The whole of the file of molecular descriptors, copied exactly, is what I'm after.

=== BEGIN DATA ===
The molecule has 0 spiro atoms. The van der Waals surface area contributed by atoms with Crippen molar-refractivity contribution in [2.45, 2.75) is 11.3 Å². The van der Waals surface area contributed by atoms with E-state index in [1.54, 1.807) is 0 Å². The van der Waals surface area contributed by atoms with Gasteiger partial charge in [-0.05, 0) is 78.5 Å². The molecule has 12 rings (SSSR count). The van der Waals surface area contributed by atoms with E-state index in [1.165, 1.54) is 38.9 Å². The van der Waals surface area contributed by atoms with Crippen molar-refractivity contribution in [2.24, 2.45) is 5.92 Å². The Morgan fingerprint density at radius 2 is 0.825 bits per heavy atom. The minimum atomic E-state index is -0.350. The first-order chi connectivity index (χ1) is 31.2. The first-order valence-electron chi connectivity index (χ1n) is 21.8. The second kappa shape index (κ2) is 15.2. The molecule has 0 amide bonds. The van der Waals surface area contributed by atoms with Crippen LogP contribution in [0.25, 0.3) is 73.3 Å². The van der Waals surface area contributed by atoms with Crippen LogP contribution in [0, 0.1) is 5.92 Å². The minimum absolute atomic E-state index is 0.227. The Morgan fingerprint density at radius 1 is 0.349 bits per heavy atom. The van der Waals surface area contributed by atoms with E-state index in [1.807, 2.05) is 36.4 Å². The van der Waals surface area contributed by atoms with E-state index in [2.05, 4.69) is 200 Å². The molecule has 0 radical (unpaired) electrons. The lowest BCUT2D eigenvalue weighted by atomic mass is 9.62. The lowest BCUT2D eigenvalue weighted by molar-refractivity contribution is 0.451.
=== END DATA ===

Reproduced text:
The molecule has 0 spiro atoms. The van der Waals surface area contributed by atoms with Crippen molar-refractivity contribution in [2.45, 2.75) is 11.3 Å². The van der Waals surface area contributed by atoms with E-state index in [1.54, 1.807) is 0 Å². The van der Waals surface area contributed by atoms with Gasteiger partial charge in [-0.05, 0) is 78.5 Å². The molecule has 12 rings (SSSR count). The van der Waals surface area contributed by atoms with E-state index in [1.165, 1.54) is 38.9 Å². The van der Waals surface area contributed by atoms with Crippen molar-refractivity contribution in [2.24, 2.45) is 5.92 Å². The Morgan fingerprint density at radius 2 is 0.825 bits per heavy atom. The minimum atomic E-state index is -0.350. The first-order chi connectivity index (χ1) is 31.2. The first-order valence-electron chi connectivity index (χ1n) is 21.8. The second kappa shape index (κ2) is 15.2. The molecule has 0 amide bonds. The van der Waals surface area contributed by atoms with Crippen LogP contribution in [0.25, 0.3) is 73.3 Å². The van der Waals surface area contributed by atoms with Crippen LogP contribution in [0, 0.1) is 5.92 Å². The minimum absolute atomic E-state index is 0.227. The Morgan fingerprint density at radius 1 is 0.349 bits per heavy atom. The van der Waals surface area contributed by atoms with E-state index in [1.807, 2.05) is 36.4 Å². The van der Waals surface area contributed by atoms with E-state index in [2.05, 4.69) is 200 Å². The molecule has 0 radical (unpaired) electrons. The lowest BCUT2D eigenvalue weighted by atomic mass is 9.62. The lowest BCUT2D eigenvalue weighted by molar-refractivity contribution is 0.451.